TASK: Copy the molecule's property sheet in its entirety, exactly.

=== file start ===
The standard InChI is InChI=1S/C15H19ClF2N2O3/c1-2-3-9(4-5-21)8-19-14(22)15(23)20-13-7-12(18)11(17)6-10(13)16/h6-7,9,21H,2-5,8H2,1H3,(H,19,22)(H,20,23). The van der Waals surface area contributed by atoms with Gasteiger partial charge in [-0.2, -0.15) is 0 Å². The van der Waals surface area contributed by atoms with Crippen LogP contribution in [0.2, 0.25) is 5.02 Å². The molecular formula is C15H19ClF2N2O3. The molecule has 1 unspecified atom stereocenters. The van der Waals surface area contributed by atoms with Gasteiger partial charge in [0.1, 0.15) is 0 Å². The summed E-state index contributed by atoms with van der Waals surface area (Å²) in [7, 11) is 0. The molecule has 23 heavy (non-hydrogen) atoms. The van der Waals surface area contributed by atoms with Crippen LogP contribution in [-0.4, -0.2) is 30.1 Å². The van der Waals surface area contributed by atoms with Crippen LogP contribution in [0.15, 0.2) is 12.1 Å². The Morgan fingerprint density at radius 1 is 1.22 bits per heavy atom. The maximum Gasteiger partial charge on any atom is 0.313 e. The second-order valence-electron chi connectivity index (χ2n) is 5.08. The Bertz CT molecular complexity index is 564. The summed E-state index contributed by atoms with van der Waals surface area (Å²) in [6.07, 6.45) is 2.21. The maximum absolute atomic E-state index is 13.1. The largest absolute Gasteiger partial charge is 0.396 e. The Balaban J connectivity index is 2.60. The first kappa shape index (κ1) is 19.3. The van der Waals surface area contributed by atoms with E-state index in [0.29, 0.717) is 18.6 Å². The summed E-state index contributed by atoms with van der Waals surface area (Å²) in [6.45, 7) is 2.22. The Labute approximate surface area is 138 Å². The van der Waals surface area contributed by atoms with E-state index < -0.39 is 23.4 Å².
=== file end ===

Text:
The standard InChI is InChI=1S/C15H19ClF2N2O3/c1-2-3-9(4-5-21)8-19-14(22)15(23)20-13-7-12(18)11(17)6-10(13)16/h6-7,9,21H,2-5,8H2,1H3,(H,19,22)(H,20,23). The van der Waals surface area contributed by atoms with Gasteiger partial charge in [-0.2, -0.15) is 0 Å². The van der Waals surface area contributed by atoms with Crippen LogP contribution in [0.2, 0.25) is 5.02 Å². The molecular formula is C15H19ClF2N2O3. The molecule has 1 unspecified atom stereocenters. The van der Waals surface area contributed by atoms with Gasteiger partial charge in [0.1, 0.15) is 0 Å². The summed E-state index contributed by atoms with van der Waals surface area (Å²) in [7, 11) is 0. The molecule has 23 heavy (non-hydrogen) atoms. The van der Waals surface area contributed by atoms with Crippen LogP contribution in [-0.4, -0.2) is 30.1 Å². The van der Waals surface area contributed by atoms with Crippen LogP contribution in [0.15, 0.2) is 12.1 Å². The Morgan fingerprint density at radius 1 is 1.22 bits per heavy atom. The maximum Gasteiger partial charge on any atom is 0.313 e. The second-order valence-electron chi connectivity index (χ2n) is 5.08. The Bertz CT molecular complexity index is 564. The summed E-state index contributed by atoms with van der Waals surface area (Å²) in [6.07, 6.45) is 2.21. The maximum absolute atomic E-state index is 13.1. The largest absolute Gasteiger partial charge is 0.396 e. The Balaban J connectivity index is 2.60. The first kappa shape index (κ1) is 19.3. The van der Waals surface area contributed by atoms with E-state index in [0.29, 0.717) is 18.6 Å². The summed E-state index contributed by atoms with van der Waals surface area (Å²) in [6.45, 7) is 2.22. The Labute approximate surface area is 138 Å². The van der Waals surface area contributed by atoms with E-state index < -0.39 is 23.4 Å².